Quote of note: "Experts said companies' willingness to make governance changes often depends on the situation. Firms dominated by a controlling shareholder or founding family, they said, are more likely to resist what they deem to be interference. Plaintiffs are more likely to succeed, experts said, in the worst cases of inattentive boards and companies that have cooked the books."
A court in the E.D. of Tex. has denied the motion to dismiss in the securities class action against Electronic Data Systems Corp. ("EDS"). The suit alleges that EDS misrepresented company earnings and facts related to its multibillion-dollar Navy/Marine Corps Intranet contract. According to an article in Computerworld, the court found that the plaintiffs had established a "strong inference that defendants were extremely reckless in continuing to recognize any revenue on the project when they were allegedly pursuing a tactic of intentionally providing goods that did not meet contract specifications."
Quote of note: "Lawyers for the shareholders presented a significant number of documents that the court upheld as evidence supporting the allegations against EDS. Among the documents was a May 6, 2002, e-mail from the N/MCI transition manager at the Naval Air Systems Command that outlined various software problems, a failure to provide remote access for 61% of the users that were testing the new intranet, and a lack of secure Web access and help desk support."
Addition: The opinion is now available on Westlaw - In re Electronic Data Systems Corp. Securities and "ERISA" Litigation, 2004 WL 52088 (E.D. Tex. Jan. 13, 2004).
PricewaterhouseCoopers has released a study on the role of public pension funds in securities class actions. Notable results:
(1) The number of cases with public pension funds as lead plaintiff has steadily increased since the passage of the PSLRA in 1995 - from 4 cases filed in 1996 to 56 cases filed in 2002.
(2) Of the more than 100 active cases where a public pension fund is acting as lead plaintiff, 80% allege accounting issues.
(3) In 2003, 15 settlements averaging over $120 million were reached in cases where a public pension fund served as lead plaintiff -- sixteen times the average value of the remaining 85 cases settled last year.
There are a lot of conclusions that could be drawn from this data, but it is certainly clear that public pension funds are taking the lead in large accounting fraud cases.
What is necessary to adequately plead loss causation in a securities fraud case continues to be the subject of contention in the S.D.N.Y., with a number of decisions addressing the issue over the past year. (The 10b-5 Daily discusses the recent loss causation decision in the IPO Allocation cases here.) The New York Law Journal has an article (via law.com - free regist. req'd) on yet another loss causation decision in DeMarco v. Robertson Stephens, Inc., 2004 WL 512232 (S.D.N.Y. Jan. 9, 2004), the securities class action against Robertson Stephens over its Corvis Corp. stock recommendations.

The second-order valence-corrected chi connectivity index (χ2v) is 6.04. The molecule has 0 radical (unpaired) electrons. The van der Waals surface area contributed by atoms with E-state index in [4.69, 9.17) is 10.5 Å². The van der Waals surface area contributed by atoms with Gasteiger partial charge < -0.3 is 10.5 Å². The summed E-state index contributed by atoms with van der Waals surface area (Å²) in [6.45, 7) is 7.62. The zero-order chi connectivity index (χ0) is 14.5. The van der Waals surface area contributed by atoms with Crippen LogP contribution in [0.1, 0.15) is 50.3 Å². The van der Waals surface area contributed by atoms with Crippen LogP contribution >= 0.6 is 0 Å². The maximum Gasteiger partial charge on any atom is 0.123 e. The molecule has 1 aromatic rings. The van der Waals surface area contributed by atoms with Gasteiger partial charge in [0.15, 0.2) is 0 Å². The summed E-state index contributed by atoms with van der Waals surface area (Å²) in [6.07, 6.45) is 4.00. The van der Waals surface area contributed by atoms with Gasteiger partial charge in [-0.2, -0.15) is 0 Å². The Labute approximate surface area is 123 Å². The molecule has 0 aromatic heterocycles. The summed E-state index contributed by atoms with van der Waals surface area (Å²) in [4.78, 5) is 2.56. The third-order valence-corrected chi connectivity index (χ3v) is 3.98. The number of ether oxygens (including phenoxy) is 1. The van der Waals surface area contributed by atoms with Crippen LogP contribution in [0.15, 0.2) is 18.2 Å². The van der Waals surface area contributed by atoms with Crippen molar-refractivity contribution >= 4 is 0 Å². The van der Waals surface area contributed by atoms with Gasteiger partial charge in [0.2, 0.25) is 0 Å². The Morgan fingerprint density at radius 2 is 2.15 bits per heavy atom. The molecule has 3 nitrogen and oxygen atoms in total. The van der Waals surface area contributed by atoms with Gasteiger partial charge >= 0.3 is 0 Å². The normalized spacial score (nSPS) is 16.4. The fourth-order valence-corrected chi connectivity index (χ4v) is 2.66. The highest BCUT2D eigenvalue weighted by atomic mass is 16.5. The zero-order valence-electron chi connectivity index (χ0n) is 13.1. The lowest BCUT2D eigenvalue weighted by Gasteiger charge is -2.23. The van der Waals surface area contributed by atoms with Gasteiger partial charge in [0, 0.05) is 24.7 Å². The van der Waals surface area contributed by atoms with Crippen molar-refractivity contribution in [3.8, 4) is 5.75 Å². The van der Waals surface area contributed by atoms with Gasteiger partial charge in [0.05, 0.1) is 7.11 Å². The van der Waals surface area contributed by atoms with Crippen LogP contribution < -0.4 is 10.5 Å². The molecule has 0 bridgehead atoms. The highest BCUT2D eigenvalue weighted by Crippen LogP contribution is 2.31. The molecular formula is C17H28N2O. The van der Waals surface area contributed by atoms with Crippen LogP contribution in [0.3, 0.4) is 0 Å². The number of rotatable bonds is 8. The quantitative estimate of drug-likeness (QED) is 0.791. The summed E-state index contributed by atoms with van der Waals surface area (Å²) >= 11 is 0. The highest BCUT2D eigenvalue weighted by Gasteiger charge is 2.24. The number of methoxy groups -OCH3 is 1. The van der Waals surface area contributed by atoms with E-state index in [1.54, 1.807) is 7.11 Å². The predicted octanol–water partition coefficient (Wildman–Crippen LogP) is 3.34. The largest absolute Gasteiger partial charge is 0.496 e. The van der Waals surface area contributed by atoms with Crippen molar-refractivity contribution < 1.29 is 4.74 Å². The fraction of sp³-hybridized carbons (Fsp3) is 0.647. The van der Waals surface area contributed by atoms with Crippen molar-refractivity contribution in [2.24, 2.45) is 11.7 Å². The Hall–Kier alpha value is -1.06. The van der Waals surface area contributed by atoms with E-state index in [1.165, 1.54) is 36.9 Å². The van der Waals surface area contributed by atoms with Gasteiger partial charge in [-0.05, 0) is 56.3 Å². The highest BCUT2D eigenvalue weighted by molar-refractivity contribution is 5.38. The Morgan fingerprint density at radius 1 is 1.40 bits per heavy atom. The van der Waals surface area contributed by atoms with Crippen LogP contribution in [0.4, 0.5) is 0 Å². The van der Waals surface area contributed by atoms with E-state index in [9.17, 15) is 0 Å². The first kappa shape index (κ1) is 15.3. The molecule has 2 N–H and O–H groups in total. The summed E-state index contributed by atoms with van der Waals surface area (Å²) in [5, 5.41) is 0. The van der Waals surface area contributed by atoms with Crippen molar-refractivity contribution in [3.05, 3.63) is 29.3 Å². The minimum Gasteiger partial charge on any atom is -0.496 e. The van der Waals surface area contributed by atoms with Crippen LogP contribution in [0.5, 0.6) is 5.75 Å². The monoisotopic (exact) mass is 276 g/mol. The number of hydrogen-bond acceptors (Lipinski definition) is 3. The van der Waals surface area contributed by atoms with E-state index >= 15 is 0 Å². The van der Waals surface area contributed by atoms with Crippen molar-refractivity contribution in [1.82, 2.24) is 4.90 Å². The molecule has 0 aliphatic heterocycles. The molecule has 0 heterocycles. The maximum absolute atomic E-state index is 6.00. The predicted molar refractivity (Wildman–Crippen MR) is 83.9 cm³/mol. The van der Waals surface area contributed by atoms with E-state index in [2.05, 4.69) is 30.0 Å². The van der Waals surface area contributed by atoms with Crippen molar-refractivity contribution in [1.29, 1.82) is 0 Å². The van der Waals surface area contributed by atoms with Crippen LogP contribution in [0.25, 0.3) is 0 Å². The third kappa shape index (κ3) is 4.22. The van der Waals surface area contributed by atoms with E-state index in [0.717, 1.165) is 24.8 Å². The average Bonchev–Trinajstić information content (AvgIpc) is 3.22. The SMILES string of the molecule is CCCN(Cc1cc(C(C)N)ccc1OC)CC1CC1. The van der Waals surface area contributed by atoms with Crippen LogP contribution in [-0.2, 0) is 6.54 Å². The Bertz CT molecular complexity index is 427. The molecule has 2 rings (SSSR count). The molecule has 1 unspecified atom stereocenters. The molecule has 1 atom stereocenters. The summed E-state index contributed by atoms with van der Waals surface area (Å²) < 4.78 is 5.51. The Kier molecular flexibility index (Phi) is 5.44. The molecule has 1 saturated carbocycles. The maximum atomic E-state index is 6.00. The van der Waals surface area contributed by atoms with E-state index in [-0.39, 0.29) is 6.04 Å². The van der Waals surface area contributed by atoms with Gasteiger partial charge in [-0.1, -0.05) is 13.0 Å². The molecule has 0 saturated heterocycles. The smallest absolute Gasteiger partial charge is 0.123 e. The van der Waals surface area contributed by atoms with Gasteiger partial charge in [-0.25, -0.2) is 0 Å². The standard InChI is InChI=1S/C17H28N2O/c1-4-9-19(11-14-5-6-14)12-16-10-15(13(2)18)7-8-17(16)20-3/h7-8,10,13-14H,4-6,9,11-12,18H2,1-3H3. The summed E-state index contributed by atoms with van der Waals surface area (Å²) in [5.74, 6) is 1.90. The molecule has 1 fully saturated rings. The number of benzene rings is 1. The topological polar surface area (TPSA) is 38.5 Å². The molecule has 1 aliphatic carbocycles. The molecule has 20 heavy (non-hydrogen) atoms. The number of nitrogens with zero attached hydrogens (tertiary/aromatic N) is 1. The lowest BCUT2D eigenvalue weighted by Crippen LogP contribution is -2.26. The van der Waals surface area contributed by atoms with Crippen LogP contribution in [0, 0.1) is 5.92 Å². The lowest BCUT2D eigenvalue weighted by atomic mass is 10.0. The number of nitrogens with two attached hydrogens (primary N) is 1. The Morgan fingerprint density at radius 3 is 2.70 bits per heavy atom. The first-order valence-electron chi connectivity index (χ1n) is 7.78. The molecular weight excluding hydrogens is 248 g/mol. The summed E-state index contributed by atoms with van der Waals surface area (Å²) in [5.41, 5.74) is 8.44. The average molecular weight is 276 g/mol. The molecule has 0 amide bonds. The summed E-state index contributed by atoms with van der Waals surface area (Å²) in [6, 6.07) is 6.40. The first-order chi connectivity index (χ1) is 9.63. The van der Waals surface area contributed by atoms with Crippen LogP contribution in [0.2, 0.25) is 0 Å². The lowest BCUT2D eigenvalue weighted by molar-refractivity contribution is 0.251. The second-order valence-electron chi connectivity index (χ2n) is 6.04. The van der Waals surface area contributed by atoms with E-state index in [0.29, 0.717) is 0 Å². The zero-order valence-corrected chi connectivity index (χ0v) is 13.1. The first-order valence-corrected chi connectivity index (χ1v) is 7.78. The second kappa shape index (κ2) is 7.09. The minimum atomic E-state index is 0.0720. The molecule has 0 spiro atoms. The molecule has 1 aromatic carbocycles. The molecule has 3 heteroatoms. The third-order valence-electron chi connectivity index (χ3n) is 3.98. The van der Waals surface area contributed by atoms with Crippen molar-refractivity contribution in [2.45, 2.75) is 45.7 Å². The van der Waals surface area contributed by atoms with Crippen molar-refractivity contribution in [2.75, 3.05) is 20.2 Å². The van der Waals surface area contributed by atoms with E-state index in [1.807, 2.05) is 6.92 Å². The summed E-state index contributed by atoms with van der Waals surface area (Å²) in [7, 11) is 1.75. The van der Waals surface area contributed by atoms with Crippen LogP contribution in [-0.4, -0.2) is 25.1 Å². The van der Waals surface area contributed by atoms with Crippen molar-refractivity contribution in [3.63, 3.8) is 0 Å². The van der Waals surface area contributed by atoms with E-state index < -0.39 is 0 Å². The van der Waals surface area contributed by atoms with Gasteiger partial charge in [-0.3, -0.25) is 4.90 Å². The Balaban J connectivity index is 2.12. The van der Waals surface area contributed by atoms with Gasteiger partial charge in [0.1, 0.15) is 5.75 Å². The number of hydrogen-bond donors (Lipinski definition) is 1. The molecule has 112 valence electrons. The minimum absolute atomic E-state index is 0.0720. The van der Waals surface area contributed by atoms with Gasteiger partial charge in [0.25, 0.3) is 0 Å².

The suit alleges that Robertson Stephens' analysts made buy recommendations for Corvis stock to prop up the price until the firm and some of its executives could sell off their pre-IPO shares in the company (i.e., a variation on a "pump-and-dump" stock manipulation). The alleged scheme was revealed to the market when a May 2001 article in the New York Times reported the discrepancy between Robertson Stephens' public recommendations and the sales by its executives. In his opinion, District Judge Lynch notes that the price of Corvis stock dropped 16% within a few days of the article.
On the issue of loss causation, the defendants argued that the plaintiffs' loss was due to the general market downturn in telecommunications stock, not any alleged misrepresentations. The court agreed that the plaintiffs could not merely allege that the price of Corvis shares had been inflated to establish loss causation (there is a circuit split on this issue, see this post), holding that "it is unlikely that loss causation could be adequately alleged in every fraud-on-the-market case that successfully pleads transaction causation because in cases where an unforseeable intervening event causes the plaintiffs' loss, there is no causal nexus between the loss and the misrepresentation." In the instant case, however, the court found that "the bursting of the Corvis stock bubble could reasonable be construed, at least in part, as the market's correction of an inflated stock price, pumped up in part by defendants' false statements about its opinions."
The court took pains to distinguish the case from the facially similar cases against Merrill Lynch that have been dismissed by Judge Pollack. (The 10b-5 Daily's summary of the initial Merrill Lynch decision can be found here.) On the issue of loss causation, Judge Lynch noted that, in contrast to the Merrill Lynch cases, "in this case there is evidence that disclosure of defendants' scheme caused a further decline in the price of Corvis stock, even after the overall bubble had burst."